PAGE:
The agenda of WCC assembly events on September 1 also highlights the WCC’s emphasis on Climate Justice. In an interview prior to the Assembly, Rev. Prof Dr Ioan Sauca, WCC acting general secretary, explained that the climate “is a theological issue. God’s plan in Christ was also the reconciliation and healing of the whole creation.”
Throughout the 1960s and 1970s, scientific research, nonfiction publications and public hearings brought an unprecedented focus on the range of ecological questions confronting the natural environment. For the global ecumenical movement, two transformational events brought matters of “stewardship” and care for God’s creation to centre-stage.
In 1974, the World Council of Churches organized a conference on Science and Technology for Human Development where it was recognized that the common approach to “development” around the world was dangerous without an accompanying concern for sustainability and justice. A second conference was held in 1979 at the Massachusetts Institute of Technology dealing with Science, Faith and the Future. The materials produced and press coverage received from these events raised the consciousness of people in WCC member churches.
Lukas Vischer, who was stepping down as director of Faith and Order in 1979, was particularly active in ecumenical circles, promoting a theological and ethical commitment to God’s creation. In a tribute published at the time of Vischer’s death, WCC general secretary Samuel Kobia wrote that the WCC was “grateful for his strong commitment to God's suffering creation during the time of the Conciliar Process for Justice, Peace and the Integrity of Creation that followed the 1983 Vancouver Assembly and culminated in a World Convocation in 1990 in Seoul.”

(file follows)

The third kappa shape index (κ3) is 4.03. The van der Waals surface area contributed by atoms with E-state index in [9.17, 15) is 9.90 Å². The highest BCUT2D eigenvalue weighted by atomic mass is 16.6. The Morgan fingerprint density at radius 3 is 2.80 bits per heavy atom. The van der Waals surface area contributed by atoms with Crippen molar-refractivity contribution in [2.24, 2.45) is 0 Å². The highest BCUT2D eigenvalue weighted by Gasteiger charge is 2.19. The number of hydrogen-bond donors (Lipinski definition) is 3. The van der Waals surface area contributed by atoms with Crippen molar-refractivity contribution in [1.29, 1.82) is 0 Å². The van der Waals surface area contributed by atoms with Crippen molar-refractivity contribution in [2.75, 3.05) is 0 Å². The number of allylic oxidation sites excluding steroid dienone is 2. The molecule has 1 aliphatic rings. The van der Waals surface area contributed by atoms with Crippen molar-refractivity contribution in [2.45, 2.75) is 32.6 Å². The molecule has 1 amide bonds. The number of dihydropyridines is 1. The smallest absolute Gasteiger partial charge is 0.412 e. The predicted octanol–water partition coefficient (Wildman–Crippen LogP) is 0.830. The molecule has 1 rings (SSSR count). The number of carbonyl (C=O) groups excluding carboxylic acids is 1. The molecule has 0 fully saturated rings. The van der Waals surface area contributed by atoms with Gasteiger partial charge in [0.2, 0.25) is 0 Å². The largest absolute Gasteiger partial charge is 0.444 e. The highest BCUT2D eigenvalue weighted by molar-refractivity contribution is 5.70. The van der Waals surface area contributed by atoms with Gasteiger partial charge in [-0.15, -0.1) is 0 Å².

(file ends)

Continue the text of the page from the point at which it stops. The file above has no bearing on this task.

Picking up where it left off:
In 1989, the late Ecumenical Patriarch Dimitros I proclaimed the first of September as the Orthodox Day of Prayer for Creation. Subsequently, the WCC extended the period of prayer and action until the feast day of Saint Francis of Assisi, 4 October. In 2015, Pope Francis (who had adopted his papal name in honour of Francis of Assisi) endorsed the Season of Creation as a practice of the Catholic Church.
In his interview, Sauca observed that the WCC is the only faith-based organization with a permanent presence in the United Nation’s Framework Convention on Climate Change. The Council has been represented at all UN climate conferences since the Earth Summit of 1992 in Rio de Janeiro.
The promotion of climate justice and the celebration of a season for creation are still ecumenical works in progress. But the history behind them is evident in the assembly hymn for the morning prayer, adapted from a canticle attributed to St. Francis: “All creatures of our God and king, lift up your voice and let us sing. O praise ye! Alleluia!”